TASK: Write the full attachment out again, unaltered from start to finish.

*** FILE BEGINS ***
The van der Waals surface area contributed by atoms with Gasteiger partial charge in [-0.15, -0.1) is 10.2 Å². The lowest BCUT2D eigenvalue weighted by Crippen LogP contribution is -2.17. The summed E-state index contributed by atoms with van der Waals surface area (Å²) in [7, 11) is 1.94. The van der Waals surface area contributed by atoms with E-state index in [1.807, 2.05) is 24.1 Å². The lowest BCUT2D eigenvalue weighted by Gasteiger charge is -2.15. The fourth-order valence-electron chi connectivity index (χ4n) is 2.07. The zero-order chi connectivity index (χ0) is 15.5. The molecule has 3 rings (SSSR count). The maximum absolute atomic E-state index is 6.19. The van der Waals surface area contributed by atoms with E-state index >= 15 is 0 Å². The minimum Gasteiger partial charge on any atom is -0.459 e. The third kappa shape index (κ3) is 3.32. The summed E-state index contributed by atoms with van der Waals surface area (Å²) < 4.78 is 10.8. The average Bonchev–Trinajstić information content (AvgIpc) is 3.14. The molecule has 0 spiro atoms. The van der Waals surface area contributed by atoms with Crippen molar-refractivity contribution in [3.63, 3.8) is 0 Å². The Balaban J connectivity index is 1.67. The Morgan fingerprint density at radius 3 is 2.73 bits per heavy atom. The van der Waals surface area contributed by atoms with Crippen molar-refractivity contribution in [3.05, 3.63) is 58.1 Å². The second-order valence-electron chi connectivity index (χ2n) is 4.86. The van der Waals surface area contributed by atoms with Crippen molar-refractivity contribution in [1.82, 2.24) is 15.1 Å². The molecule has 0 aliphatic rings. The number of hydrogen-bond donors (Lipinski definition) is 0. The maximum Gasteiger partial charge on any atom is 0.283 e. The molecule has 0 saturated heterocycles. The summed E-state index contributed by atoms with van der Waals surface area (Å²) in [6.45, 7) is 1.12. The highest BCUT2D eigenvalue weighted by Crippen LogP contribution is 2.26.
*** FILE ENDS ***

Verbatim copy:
The van der Waals surface area contributed by atoms with Gasteiger partial charge in [-0.15, -0.1) is 10.2 Å². The lowest BCUT2D eigenvalue weighted by Crippen LogP contribution is -2.17. The summed E-state index contributed by atoms with van der Waals surface area (Å²) in [7, 11) is 1.94. The van der Waals surface area contributed by atoms with E-state index in [1.807, 2.05) is 24.1 Å². The lowest BCUT2D eigenvalue weighted by Gasteiger charge is -2.15. The fourth-order valence-electron chi connectivity index (χ4n) is 2.07. The zero-order chi connectivity index (χ0) is 15.5. The molecule has 3 rings (SSSR count). The maximum absolute atomic E-state index is 6.19. The van der Waals surface area contributed by atoms with E-state index >= 15 is 0 Å². The minimum Gasteiger partial charge on any atom is -0.459 e. The third kappa shape index (κ3) is 3.32. The summed E-state index contributed by atoms with van der Waals surface area (Å²) < 4.78 is 10.8. The average Bonchev–Trinajstić information content (AvgIpc) is 3.14. The molecule has 0 spiro atoms. The van der Waals surface area contributed by atoms with Crippen molar-refractivity contribution in [3.63, 3.8) is 0 Å². The Balaban J connectivity index is 1.67. The Morgan fingerprint density at radius 3 is 2.73 bits per heavy atom. The van der Waals surface area contributed by atoms with Crippen molar-refractivity contribution in [3.05, 3.63) is 58.1 Å². The second-order valence-electron chi connectivity index (χ2n) is 4.86. The van der Waals surface area contributed by atoms with Crippen molar-refractivity contribution in [1.82, 2.24) is 15.1 Å². The molecule has 0 aliphatic rings. The number of hydrogen-bond donors (Lipinski definition) is 0. The maximum Gasteiger partial charge on any atom is 0.283 e. The molecule has 0 saturated heterocycles. The summed E-state index contributed by atoms with van der Waals surface area (Å²) in [6.45, 7) is 1.12. The highest BCUT2D eigenvalue weighted by Crippen LogP contribution is 2.26.